Our food and beverage choices are obviously important in terms of living a healthy lifestyle. People are moving beyond just diet and exercise to determine good health. In fact, healthy living today is a combination of both health and wellness.
In our eating and drinking behaviors, there are two distinct pillars, one is a functional pillar, it is about how our body needs nutrients to maintain a healthy lifestyle or negative things that we try to avoid. For example, 56% of consumers demand more proteins in their diet and the number one thing they are trying to avoid is sugar.
Beyond that, we also understand that we need to enjoy our lives, so look to embrace what we can call a feel-good pillar. Things that are more indulgent or the things we enjoy as a means to have a fulfilled life. Today we decided to help you with your overall health and how you can achieve your goals and look and feel at your best of best.
1. Forget age keep driving forward
You’re only as old as you feel – so forget about the actual number. Many of us take better care of ourselves in middle age than any previous generation has before, which can lead to age reversal.
“There are two types of age,” explains nutritionist Dr. Amina Afridi. “One is chronological age, i.e. your birthday age; and the other is biological age, which can be calculated by measuring the length of a part of your individual DNA called telomeres.”
The longer these are, the younger your biological age. So, if you follow a healthy lifestyle – eating well, exercising regularly and enjoying life – your biological age may very well be younger than your chronological age! Companies like DDC (dnacenter.com) offer DNA testing, which can tell you things like what your skin needs.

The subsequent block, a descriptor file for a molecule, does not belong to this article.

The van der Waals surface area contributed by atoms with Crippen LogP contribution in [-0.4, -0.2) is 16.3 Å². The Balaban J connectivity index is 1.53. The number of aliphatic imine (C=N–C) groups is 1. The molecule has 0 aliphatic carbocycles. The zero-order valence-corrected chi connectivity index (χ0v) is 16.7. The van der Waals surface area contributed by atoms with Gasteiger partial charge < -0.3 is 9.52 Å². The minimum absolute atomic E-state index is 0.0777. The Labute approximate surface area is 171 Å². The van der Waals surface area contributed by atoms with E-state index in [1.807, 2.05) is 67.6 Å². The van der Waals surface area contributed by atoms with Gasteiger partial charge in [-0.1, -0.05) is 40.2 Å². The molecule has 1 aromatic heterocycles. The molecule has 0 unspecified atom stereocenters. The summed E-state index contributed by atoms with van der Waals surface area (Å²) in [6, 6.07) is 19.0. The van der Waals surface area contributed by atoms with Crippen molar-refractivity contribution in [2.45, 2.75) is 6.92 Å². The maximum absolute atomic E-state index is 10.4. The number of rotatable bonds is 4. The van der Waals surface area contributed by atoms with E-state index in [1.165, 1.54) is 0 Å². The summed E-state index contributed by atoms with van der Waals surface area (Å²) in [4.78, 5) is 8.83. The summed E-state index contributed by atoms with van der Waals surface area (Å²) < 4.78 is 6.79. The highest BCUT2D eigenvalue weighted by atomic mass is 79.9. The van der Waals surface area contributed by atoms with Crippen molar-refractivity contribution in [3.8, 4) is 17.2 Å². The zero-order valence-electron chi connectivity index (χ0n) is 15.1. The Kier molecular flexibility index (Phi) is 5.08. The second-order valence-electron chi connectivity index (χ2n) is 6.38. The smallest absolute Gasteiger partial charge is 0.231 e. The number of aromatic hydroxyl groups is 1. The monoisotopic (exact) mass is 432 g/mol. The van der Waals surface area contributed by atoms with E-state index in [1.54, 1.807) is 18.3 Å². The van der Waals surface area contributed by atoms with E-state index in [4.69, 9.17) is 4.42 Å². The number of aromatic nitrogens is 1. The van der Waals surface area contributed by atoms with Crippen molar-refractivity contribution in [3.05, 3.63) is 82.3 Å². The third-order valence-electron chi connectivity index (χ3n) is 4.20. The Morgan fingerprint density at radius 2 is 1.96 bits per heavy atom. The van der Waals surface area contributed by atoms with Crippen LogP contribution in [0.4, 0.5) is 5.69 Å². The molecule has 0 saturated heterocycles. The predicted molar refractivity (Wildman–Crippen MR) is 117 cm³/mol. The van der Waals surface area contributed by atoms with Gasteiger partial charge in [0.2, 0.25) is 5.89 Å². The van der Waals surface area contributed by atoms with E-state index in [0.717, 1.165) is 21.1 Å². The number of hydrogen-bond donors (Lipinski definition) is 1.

2. Enjoy carbohydrates get thicker hair!
A balanced eating plan will help to support healthy hair growth. “In terms of what we eat, our hair is the last to receive nutrients we consume,” says trichologist Seema “Hair cells are the second fastest growing cells that the body produces, meaning their energy needs are great. But carbohydrates may be the answer.
Add a helping to every meal, but keep your portions modest,” Seema suggests. Excellent sources include brown rice, wholewheat pasta, and bread, potatoes and oats. Do include protein, too – ﬁsh, shellﬁsh, eggs, lean meat, poultry, quinoa, low-fat cottage cheese, nuts and tofu – and include at least a palm-sized portion of it with both your breakfast and lunch.
3. Eat to beat inflammation
Acute inﬂammation is the body’s natural response to injury and illness. Chronic inﬂammation, however, harms healthy cells over time and is increased by factors like obesity, smoking, excessive alcohol intake, and pollution.
It can result in fatigue and joint pain and has also been linked to Alzheimer’s. Making smart food choices can help keep it in check, so make antioxidant-rich foods a priority, as they ease inﬂammation. Good choices are spinach, aubergine, pineapple, ginger, celery, and green tea.
4. Try doing something novel
Stimulate your creativity and imagination by trying something completely new. Why not try out trampolining as a great way to exercise and have fun, learn to play a new instrument, or take a life drawing class?
Studies show that when you tap into your creativity, stress levels reduce and you experience fewer symptoms of depression.